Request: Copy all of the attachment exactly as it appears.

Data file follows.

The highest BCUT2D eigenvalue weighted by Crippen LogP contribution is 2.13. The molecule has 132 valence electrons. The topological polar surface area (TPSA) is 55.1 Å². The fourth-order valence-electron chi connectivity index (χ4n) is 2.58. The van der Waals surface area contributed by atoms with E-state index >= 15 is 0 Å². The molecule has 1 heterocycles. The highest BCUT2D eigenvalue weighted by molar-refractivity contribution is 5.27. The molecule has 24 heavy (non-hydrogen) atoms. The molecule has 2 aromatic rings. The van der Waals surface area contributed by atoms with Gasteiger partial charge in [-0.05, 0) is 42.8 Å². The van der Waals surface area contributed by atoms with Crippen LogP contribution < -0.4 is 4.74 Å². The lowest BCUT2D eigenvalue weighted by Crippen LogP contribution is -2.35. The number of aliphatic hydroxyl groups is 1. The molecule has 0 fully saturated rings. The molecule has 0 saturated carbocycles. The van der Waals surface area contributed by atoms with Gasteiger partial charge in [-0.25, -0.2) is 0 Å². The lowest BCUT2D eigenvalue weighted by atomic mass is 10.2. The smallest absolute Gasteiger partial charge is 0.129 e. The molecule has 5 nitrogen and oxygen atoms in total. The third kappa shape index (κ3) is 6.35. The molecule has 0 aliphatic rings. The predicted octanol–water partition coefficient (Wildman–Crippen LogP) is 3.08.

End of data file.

The highest BCUT2D eigenvalue weighted by Crippen LogP contribution is 2.13. The molecule has 132 valence electrons. The topological polar surface area (TPSA) is 55.1 Å². The fourth-order valence-electron chi connectivity index (χ4n) is 2.58. The van der Waals surface area contributed by atoms with E-state index >= 15 is 0 Å². The molecule has 1 heterocycles. The highest BCUT2D eigenvalue weighted by molar-refractivity contribution is 5.27. The molecule has 24 heavy (non-hydrogen) atoms. The molecule has 2 aromatic rings. The van der Waals surface area contributed by atoms with Gasteiger partial charge in [-0.05, 0) is 42.8 Å². The van der Waals surface area contributed by atoms with Crippen LogP contribution < -0.4 is 4.74 Å². The lowest BCUT2D eigenvalue weighted by Crippen LogP contribution is -2.35. The number of aliphatic hydroxyl groups is 1. The molecule has 0 fully saturated rings. The molecule has 0 saturated carbocycles. The van der Waals surface area contributed by atoms with Gasteiger partial charge in [-0.25, -0.2) is 0 Å². The lowest BCUT2D eigenvalue weighted by atomic mass is 10.2. The smallest absolute Gasteiger partial charge is 0.129 e. The molecule has 5 nitrogen and oxygen atoms in total. The third kappa shape index (κ3) is 6.35. The molecule has 0 aliphatic rings. The predicted octanol–water partition coefficient (Wildman–Crippen LogP) is 3.08.